2018 Parmount Pictures

2018 Parmount Pictures

Taking robots beyond Transformers

‘Bumblebee’ and ‘Love, Death + Robots’ take different tacks on a sci-fi trope

Few things epitomize mankind’s obsession with and innate fear of progress than robots.

Ever since the turn of the 20th century, fiction writers have dreamed up visions of our mechanized doppelgangers, always bringing either an end to toil or our ultimate downfall. Robots are such a common movie trope that their very existence is usually a symbol for hubris.

Typically, robots are treated tragically, though not always. It didn’t start that way, but “The Terminator” series definitely turns toward a sympathetic portrayal of its titular machines. And how much sadder can you get than the doomed robots in Spielberg’s “A.I.”?

Of course, in 2007 Michael Bay had to come along and ruin everything with his odious “Transformers” series. I guess we can’t have anything nice. Well, that’s not exactly true. This week I’ll be looking at two different new robot properties that manage to contrast wildly with Bay’s vision, but also give us some cool new ideas to ponder. The first, “Bumblebee,” is technically a sequel/prequel to the “Transformers” films, and the second is a bizarre animated anthology series from none other than David Fincher.

Taking place immediately after the fall of the hero’s home planet Cybertron, “Bumblebee” sees our eponymous robot escaping to earth in the year 1987. There he is to establish a new base of operations for the rebelling Autobots, currently on the run from the evil Decepticons.

There’s a lot about “Transformers” that bothers me. For instance, if they are the dominant life-form on their home planet, why do they transform into vehicles that are designed to be driven/piloted by humans? Or why do they transform into dinosaurs? But we’re not going to do that. We’ll be here all day and get nowhere, just like the first five movies of this series.

Instead, let’s just take the movie at face value and appreciate that it is being directed by Travis Knight, who brought us “Kubo and the Two Strings” instead of “Bad Boy” Michael Bay. When ‘Bee lands on earth, he immediately gets into it with a pursuing Deception who destroys his voice box in the process. From there he goes into hiding, transforming into a yellow Volkswagen Beetle after which he is salvaged by a wrecker. Said purveyor of junk eventually gifts the car to his niece, Charlie, played well by Hailee Steinfeld and the story is off and running. There’s a bad military guy in the person of John Cena, a goofy love interest, and a surprisingly restrained number of giant smashing robot battles.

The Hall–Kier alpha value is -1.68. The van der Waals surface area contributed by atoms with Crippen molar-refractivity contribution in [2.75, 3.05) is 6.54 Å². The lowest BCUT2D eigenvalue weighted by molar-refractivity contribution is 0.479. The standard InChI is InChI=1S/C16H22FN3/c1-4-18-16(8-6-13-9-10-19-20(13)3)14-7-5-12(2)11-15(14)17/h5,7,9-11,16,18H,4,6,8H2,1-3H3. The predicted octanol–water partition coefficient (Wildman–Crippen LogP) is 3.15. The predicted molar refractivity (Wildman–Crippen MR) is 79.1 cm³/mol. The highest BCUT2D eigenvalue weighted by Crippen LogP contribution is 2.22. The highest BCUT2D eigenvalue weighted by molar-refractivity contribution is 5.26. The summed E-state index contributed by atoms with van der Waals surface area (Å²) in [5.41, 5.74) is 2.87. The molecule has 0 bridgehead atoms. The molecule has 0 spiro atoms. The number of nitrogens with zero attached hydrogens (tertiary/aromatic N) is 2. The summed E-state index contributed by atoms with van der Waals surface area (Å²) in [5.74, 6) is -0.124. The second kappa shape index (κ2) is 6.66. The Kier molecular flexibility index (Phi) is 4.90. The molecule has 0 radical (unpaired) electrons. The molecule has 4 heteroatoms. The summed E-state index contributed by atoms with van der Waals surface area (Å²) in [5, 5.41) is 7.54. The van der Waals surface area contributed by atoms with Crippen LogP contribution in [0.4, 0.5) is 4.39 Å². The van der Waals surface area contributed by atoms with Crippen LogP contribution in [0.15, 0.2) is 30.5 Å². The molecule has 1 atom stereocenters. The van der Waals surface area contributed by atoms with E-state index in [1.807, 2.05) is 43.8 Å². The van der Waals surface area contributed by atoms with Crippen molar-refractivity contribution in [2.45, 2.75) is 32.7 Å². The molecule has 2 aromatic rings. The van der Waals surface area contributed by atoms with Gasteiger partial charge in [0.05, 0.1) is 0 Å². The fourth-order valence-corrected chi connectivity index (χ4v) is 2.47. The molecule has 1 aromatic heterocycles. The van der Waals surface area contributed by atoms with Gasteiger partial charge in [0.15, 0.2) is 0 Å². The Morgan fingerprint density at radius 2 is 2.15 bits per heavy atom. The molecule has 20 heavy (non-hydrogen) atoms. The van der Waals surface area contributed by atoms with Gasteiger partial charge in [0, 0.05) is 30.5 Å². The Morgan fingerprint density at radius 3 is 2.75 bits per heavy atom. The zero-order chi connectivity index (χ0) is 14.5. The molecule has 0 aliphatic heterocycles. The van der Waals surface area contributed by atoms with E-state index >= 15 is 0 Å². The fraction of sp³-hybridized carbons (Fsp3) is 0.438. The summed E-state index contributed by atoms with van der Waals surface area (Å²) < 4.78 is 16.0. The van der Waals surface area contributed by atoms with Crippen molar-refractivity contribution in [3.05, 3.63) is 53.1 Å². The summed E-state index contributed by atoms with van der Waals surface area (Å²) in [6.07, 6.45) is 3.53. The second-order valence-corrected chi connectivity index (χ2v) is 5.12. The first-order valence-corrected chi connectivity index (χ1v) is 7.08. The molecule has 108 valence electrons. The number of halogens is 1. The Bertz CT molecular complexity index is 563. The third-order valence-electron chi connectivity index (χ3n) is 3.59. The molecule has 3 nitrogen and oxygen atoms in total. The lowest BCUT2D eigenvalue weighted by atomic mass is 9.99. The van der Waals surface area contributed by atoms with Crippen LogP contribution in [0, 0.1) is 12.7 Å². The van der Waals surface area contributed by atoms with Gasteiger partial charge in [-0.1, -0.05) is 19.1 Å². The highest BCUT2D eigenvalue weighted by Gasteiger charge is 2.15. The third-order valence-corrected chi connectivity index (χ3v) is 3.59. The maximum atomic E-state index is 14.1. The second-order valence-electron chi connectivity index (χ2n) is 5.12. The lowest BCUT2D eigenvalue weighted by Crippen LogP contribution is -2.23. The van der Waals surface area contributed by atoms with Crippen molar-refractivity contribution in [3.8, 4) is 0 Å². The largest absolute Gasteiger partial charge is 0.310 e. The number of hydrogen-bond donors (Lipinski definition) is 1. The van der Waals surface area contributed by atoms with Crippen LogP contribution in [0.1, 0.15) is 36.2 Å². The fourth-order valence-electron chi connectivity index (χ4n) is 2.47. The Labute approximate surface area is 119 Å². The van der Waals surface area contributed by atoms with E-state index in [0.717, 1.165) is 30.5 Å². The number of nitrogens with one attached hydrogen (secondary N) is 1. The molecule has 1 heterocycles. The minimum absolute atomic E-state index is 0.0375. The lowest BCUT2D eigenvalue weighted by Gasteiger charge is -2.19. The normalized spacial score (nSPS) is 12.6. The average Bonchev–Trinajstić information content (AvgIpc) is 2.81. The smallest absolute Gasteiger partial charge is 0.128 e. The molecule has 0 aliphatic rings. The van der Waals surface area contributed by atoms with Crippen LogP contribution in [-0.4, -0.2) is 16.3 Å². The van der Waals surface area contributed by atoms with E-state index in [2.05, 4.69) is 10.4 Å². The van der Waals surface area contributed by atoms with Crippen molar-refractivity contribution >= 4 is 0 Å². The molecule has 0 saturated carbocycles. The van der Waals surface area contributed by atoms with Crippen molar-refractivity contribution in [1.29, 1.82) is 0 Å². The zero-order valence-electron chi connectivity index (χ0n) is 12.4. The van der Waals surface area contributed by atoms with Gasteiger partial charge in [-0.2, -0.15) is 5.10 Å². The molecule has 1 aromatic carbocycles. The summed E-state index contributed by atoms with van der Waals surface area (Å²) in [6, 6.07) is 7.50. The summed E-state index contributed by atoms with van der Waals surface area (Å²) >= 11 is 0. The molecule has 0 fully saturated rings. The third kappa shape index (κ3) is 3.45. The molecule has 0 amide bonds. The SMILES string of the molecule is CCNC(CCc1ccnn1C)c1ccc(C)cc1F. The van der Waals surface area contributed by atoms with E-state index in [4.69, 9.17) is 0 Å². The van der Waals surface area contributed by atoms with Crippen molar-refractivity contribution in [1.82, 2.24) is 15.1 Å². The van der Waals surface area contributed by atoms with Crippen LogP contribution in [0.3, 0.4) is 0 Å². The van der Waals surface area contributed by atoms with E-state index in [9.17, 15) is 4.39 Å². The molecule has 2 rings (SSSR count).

While “Bumblebee” isn’t great art by any means, it’s a sweet film that is funny and action-packed enough to make me forget a decade of bad “Transformers” movies. That’s got to stand for something. Grade: B

Far more impressive, though rarely as sweet, is Netflix’s latest, “Love, Death + Robots,” a sci-fi series that steals its style in equal parts from 1981’s “Heavy Metal” and 2003’s “The Animatrix.”

Told in brilliant animation in a variety of media, “Robots” spins 18 different short stories varying in subject matter and tone, but rarely in level of quality. Though I certainly had my favorites, I was seriously impressed with the levels of creativity, emotion and drama suffusing this brightly colored, often terrifying landscape.

Fincher and executive producer Tim Miller, who you might remember as the director of “Deadpool,” had been trying to get a remake of the seminal early-’80s drug trip “Heavy Metal” off the ground for a few years, but wound up with this series instead.

Like “Heavy Metal,” the stories are violent, sometimes sexual, and often profane. You can almost feel the filmmakers’ teenage boy glee at times during the series, but that doesn’t stop the various stories from having real emotional weight and often disturbing underlying themes.

“Love, Death + Robots” has been criticized for being somewhat misogynistic (I wouldn’t agree, but can see where that comes from) and overly gory (yes, but that’s what you sign up for), but I think those who don’t look deeper miss some good stuff buried in the blood and guts.

“The Witness” and “Beyond the Aquila Rift” seem weighed down with gratuitous sex scenes, but both of these stories contained disturbing, mind-bending cores. “Three Robots” is hilarious, and “Lucky 13” is just a flat-out great action story. “Secret War” has gorgeous scope and awesome action, whereas “Zima Blue” has even greater scope surrounding a bizarre and heartbreaking center.

Not all the stories are winners. I was bored with “Sucker of Souls” and “Shape Shifters,” and “Fish Night” seemed to make little to no sense. But, that’s the way with anthology series.

I have to admit — this series came along at just the right time for me. I’ve been working my way through four volumes of science fiction short stories from pre-1960 so I’m really in the zone for it.

I hope they continue the series and consider perhaps toning down the horror and violence just a bit in favor of more cerebral science fiction. But really, with a format this rich, if you find a story you don’t like, you can always bet the next one will be better. Grade: A-

“Bumblebee” is rated PG-13 for sci-fi robot violence and mild language.

“Love Death + Robots” is rated TVMA for graphic robot violence, sexuality, nudity and language.


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